The Soldier Boy- Part 2

When we were alerted of the coup, I was undertaking a commander’s course in Bauchi where I was ousted amongst others from our apartments, stripped of any form of metal and rounded up by privates, non-commissioned officers; mere officers who had attained less or no ranks at all. At such moments there was no unit, no commander, no friends. Every face became suspicious, because one wouldn’t decipher who was with or against the coup plotters. As time passed, I would come to understand that an armoured officer had taken charge of the Armoured Corps at Dodan Barracks. For me to survive, I laid low, I failed to be combatant as it was obvious I had no arms on me. So did other rounded officers. I was elated when I heard the General had escaped by a back route in a Peugeot 504. Despite the fact that my colleagues complained of his indiscipline, ineptitude and recklessness in running the affairs of the state, I didn’t want him to die. Not yet! Maybe not soon!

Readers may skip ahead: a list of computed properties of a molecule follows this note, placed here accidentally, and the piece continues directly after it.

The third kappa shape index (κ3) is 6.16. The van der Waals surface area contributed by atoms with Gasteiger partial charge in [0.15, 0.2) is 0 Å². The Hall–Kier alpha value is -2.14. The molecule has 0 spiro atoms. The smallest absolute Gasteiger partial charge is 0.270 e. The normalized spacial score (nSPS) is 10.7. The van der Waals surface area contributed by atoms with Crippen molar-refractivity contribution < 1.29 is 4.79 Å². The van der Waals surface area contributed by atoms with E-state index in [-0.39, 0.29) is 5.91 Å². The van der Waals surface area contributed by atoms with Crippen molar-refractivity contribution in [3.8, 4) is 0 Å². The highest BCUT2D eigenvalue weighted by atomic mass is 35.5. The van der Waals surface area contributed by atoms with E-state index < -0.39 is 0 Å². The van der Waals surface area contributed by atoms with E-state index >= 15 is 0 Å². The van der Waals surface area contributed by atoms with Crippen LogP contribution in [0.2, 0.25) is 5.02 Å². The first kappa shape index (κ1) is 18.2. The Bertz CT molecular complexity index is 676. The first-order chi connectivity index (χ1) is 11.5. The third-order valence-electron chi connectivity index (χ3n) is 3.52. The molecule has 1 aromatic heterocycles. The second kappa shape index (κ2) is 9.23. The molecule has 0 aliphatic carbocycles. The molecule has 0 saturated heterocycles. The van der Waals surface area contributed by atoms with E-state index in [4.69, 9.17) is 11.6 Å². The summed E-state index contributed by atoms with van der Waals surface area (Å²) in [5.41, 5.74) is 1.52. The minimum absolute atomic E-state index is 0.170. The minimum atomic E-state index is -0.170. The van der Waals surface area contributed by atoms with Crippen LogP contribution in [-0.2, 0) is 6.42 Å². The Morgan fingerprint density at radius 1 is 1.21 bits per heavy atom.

The FRCN radio station was turned high for all of us rounded soldiers to hear the voice of our supposedly new head of state echo through the waves, one of the larger minds that had orchestrated the actions that thumbed our hearts and quivered our hands. There it was, that voice, authoritative, loud enough, for us to hear it for ourselves that the general had lost his sit of power and we have been ousted.

Fellow Nigerian Citizens, on behalf of the patriotic and well-meaning peoples of the Middle Belt and the southern parts of this country, I , Major Orkar, wish to happily inform you of the successful ousting of the dictatorial, corrupt, drug baronish, evil man, deceitful, homosexually-centered, prodigalistic, Un-patriotic administration of General Ibrahim…"